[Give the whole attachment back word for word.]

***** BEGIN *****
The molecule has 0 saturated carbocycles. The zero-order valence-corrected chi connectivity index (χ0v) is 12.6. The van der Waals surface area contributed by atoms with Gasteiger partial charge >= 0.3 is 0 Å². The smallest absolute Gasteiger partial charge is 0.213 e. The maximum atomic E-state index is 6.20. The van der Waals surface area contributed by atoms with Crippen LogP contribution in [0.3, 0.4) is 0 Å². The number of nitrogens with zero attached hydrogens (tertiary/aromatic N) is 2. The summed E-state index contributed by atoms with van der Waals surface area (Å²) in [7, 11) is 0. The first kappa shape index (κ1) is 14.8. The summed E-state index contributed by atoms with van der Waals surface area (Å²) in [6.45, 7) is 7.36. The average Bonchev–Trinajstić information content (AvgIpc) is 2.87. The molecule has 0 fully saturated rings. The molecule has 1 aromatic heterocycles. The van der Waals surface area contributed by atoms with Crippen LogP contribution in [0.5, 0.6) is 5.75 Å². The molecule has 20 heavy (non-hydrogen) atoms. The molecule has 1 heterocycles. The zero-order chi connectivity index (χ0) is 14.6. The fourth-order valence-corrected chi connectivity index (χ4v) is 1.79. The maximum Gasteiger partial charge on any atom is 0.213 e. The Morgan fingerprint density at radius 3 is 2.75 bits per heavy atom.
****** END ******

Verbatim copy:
The molecule has 0 saturated carbocycles. The zero-order valence-corrected chi connectivity index (χ0v) is 12.6. The van der Waals surface area contributed by atoms with Gasteiger partial charge >= 0.3 is 0 Å². The smallest absolute Gasteiger partial charge is 0.213 e. The maximum atomic E-state index is 6.20. The van der Waals surface area contributed by atoms with Crippen LogP contribution in [0.3, 0.4) is 0 Å². The number of nitrogens with zero attached hydrogens (tertiary/aromatic N) is 2. The summed E-state index contributed by atoms with van der Waals surface area (Å²) in [7, 11) is 0. The first kappa shape index (κ1) is 14.8. The summed E-state index contributed by atoms with van der Waals surface area (Å²) in [6.45, 7) is 7.36. The average Bonchev–Trinajstić information content (AvgIpc) is 2.87. The molecule has 0 fully saturated rings. The molecule has 1 aromatic heterocycles. The van der Waals surface area contributed by atoms with Crippen LogP contribution in [0.5, 0.6) is 5.75 Å². The molecule has 20 heavy (non-hydrogen) atoms. The molecule has 1 heterocycles. The zero-order chi connectivity index (χ0) is 14.6. The fourth-order valence-corrected chi connectivity index (χ4v) is 1.79. The maximum Gasteiger partial charge on any atom is 0.213 e. The Morgan fingerprint density at radius 3 is 2.75 bits per heavy atom.